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Copyright & Fair Use: Public Performance

Media Librarian

Profile Photo
Farhad Moshiri
Contact:
Library-Room 205
210-829-3842
Audiovisual Collection, Music Collection, Copyright. Library liaison to Art, Modern Languages, Music, and Theater Arts Departments

Definition

Audiovisual Materials Public Performance

 

Any performance/screening of a copyrighted material, from UIW Libraries Collection, to an audience that includes persons outside of a specific face-to-face classroom in which all students have registered for that class is considered a public performance of that material. In that case, Public Performance Rights (PPR) must be obtained from the copyright holder.

 

Notes:

 

1. Materials with PPR received through ILL (Interlibrary loan) cannot be used in public performance. PPR is not transferable.

 

2. Some of the educational/documentary DVDs in the library's audiovisual collection have PPR. The bibliographical records of these films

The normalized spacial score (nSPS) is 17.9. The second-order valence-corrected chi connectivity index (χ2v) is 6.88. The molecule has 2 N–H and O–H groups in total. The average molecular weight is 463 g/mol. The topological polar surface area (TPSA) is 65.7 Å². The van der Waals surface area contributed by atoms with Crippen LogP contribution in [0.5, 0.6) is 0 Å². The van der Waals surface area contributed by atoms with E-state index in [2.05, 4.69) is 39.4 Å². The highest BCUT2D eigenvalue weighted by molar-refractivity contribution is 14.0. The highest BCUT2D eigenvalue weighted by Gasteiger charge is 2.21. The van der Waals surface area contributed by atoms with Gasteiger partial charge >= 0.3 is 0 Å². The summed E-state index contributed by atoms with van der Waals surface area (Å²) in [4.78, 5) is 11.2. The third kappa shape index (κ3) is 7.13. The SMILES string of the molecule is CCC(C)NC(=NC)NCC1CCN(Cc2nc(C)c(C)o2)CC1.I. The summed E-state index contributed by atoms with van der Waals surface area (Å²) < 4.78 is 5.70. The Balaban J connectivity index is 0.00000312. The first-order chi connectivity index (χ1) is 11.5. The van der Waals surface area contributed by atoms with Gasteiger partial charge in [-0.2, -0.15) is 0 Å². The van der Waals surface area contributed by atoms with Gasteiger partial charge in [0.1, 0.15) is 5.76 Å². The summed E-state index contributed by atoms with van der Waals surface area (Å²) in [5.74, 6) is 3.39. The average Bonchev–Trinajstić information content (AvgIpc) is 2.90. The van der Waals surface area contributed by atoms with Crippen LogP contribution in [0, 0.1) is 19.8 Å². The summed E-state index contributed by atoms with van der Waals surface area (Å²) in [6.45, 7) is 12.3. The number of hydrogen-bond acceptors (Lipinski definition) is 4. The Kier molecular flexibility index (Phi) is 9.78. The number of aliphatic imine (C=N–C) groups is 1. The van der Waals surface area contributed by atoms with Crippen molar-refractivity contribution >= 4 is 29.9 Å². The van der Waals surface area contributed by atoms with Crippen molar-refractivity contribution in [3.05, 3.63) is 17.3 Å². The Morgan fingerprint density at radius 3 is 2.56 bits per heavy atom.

show that they have PPR. In case of doubt, please ask the audiovisual librarian.

 

3. The library does not acquire PPR for films separately. Faculty who need to acquire PPR for a film to screen it for an event at UIW, should use

    their departments' funds.

 

4. Most of the streaming videos online that UIW libraries has subscription to, have PPR unless noted otherwise. There should be no

    admission fee for the screenings.

 

Music Scores Public Performance

 

Please note that none of the music scores in UIW Libraries collection has PPR (Public Performance Rights). I order to use library scores in a public concert, you need to obtain permission from the copyright holder of the score. In almost all cases this means the publisher. For more details please go to this link.

 

There has been a confusion about public performance of music scores and "Public Domain". As we know, almost all publications before 1926 are in public domain. It means they are free of copyright. For example, music by Bach, Mozart, Beethoven, etc. who lived several hundred years ago are in public domain. The confusion is in "edited" versions of the music of these composers. For example, if a pianist decides to perform a piano sonata by Beethoven by using Schirmer (name of a famous music publisher) edition of the sonata, if this version was edited after 1926, the music score still is copyrighted and the performer needs to get permission from the publisher to perform the sonata in public. Please see the "Public Domain" tab in this guide.

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